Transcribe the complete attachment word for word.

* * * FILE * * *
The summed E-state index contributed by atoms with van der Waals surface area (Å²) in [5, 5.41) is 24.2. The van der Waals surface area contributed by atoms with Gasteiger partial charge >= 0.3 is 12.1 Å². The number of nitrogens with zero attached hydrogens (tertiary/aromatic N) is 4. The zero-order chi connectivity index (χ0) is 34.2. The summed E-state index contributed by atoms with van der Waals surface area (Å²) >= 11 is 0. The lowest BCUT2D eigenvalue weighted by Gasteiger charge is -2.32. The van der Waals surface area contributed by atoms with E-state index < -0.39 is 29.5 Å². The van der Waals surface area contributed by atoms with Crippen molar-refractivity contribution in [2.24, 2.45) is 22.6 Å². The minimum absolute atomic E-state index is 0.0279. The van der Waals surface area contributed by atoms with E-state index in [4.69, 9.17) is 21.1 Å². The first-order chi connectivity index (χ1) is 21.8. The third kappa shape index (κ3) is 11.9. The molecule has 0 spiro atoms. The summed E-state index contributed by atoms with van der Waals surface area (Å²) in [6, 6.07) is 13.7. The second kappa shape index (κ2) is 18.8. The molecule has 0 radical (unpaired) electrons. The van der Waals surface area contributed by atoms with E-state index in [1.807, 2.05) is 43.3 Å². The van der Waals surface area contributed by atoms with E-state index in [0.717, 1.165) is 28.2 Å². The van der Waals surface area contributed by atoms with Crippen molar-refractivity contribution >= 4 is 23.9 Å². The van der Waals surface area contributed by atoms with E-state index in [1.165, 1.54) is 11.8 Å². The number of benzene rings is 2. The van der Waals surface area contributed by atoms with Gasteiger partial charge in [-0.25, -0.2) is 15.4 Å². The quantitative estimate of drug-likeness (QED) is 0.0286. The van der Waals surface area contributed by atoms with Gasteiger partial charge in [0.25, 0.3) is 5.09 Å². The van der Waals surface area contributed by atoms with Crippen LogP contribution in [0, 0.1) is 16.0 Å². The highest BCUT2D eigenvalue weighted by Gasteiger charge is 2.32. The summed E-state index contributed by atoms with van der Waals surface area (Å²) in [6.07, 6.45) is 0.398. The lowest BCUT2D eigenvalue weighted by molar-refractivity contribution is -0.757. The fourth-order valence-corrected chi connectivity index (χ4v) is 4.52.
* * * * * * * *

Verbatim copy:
The summed E-state index contributed by atoms with van der Waals surface area (Å²) in [5, 5.41) is 24.2. The van der Waals surface area contributed by atoms with Gasteiger partial charge >= 0.3 is 12.1 Å². The number of nitrogens with zero attached hydrogens (tertiary/aromatic N) is 4. The zero-order chi connectivity index (χ0) is 34.2. The summed E-state index contributed by atoms with van der Waals surface area (Å²) >= 11 is 0. The lowest BCUT2D eigenvalue weighted by Gasteiger charge is -2.32. The van der Waals surface area contributed by atoms with E-state index < -0.39 is 29.5 Å². The van der Waals surface area contributed by atoms with Crippen molar-refractivity contribution in [2.24, 2.45) is 22.6 Å². The minimum absolute atomic E-state index is 0.0279. The van der Waals surface area contributed by atoms with E-state index in [4.69, 9.17) is 21.1 Å². The first-order chi connectivity index (χ1) is 21.8. The third kappa shape index (κ3) is 11.9. The molecule has 0 spiro atoms. The summed E-state index contributed by atoms with van der Waals surface area (Å²) in [6, 6.07) is 13.7. The second kappa shape index (κ2) is 18.8. The molecule has 0 radical (unpaired) electrons. The van der Waals surface area contributed by atoms with E-state index in [1.807, 2.05) is 43.3 Å². The van der Waals surface area contributed by atoms with E-state index in [0.717, 1.165) is 28.2 Å². The van der Waals surface area contributed by atoms with Crippen molar-refractivity contribution >= 4 is 23.9 Å². The van der Waals surface area contributed by atoms with E-state index in [1.165, 1.54) is 11.8 Å². The number of benzene rings is 2. The van der Waals surface area contributed by atoms with Gasteiger partial charge in [-0.25, -0.2) is 15.4 Å². The quantitative estimate of drug-likeness (QED) is 0.0286. The van der Waals surface area contributed by atoms with Gasteiger partial charge in [0.25, 0.3) is 5.09 Å². The van der Waals surface area contributed by atoms with Crippen LogP contribution in [0, 0.1) is 16.0 Å². The highest BCUT2D eigenvalue weighted by Gasteiger charge is 2.32. The summed E-state index contributed by atoms with van der Waals surface area (Å²) in [6.07, 6.45) is 0.398. The lowest BCUT2D eigenvalue weighted by molar-refractivity contribution is -0.757. The fourth-order valence-corrected chi connectivity index (χ4v) is 4.52.